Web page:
• Defective transformer. If there’s too many surges or spikes, over the average 20 year lifetime of most of these Optimas, they take a hell of a beating, the two sections of the regulation circuit take the brunt. The transformer is wired straight to the mains, with no spike/surge circuitry built in, only a fuse.
  • Wear. When semiconductors and resistors wear out they sometimes (not always) short out, stressing the rest of the circuitry out.
  • Defective battery. As mentioned before both the transformer and battery are wired to the regulators so any damaged shorting battery will cause stress, as well as a fault in the battery charging system, also handled by the rectifiers. The battery fuse (the two fuses near the AC and BATT terminals are the Bell & Battery fuses) doesn’t always blow for some reason. I’ve deliberately shorted one out, the battery caught fire (I was in a controlled environment) but still the fuse didn’t blow!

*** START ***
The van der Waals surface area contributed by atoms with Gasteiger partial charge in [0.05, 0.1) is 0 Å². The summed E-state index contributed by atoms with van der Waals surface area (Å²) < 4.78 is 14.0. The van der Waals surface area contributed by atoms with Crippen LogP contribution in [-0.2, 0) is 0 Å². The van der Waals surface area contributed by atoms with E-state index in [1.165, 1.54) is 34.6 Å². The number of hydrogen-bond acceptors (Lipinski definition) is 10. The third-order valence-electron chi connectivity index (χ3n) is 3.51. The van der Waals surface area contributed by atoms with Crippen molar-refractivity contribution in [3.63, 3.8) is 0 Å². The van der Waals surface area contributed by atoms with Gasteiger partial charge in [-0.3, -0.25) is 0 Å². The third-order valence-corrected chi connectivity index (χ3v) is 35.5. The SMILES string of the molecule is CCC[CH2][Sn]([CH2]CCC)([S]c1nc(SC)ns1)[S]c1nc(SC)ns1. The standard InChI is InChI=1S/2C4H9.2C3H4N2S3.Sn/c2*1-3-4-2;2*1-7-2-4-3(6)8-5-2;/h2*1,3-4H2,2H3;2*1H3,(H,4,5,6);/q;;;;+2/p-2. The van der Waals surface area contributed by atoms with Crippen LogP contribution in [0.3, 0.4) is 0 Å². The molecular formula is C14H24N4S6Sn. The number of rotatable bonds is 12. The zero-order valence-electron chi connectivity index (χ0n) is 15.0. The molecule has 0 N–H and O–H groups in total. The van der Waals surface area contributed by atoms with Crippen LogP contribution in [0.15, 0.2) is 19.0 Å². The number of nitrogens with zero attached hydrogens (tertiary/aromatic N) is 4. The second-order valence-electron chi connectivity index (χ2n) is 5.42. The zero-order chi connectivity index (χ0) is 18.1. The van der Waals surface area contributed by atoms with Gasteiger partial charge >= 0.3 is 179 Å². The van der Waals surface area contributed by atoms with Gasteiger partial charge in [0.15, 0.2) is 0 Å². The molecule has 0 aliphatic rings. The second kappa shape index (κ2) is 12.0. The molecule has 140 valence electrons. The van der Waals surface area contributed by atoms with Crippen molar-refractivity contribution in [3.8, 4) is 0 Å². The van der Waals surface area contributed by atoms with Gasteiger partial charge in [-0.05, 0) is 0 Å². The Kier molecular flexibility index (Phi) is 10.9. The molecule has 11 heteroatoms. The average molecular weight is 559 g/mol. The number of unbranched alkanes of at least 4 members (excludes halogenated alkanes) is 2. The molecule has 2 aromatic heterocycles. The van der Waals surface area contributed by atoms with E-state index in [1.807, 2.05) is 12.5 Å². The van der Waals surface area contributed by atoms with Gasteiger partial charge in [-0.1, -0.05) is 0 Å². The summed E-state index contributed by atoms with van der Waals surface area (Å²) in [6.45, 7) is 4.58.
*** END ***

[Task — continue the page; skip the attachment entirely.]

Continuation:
A short on the terminals themselves won’t normally cause damage, as they have a line of resistors and solid state relays along the top of the terminal blocks. Some early versions of Optima boards don’t have relays, the one in my picture doesn’t, but I have boards for repair that do. The terminals to the right have rectifiers as they are voltage rails, for the Strobe, Bell, and 13v rails for the PIR power.

If you have a strange symptom, get in touch and I’ll help 🙂 Just make sure you’ve already checked zone and tamper wiring 🙂 And don’t forget, the transformer output wires to the board are not polarized, but the battery ones are!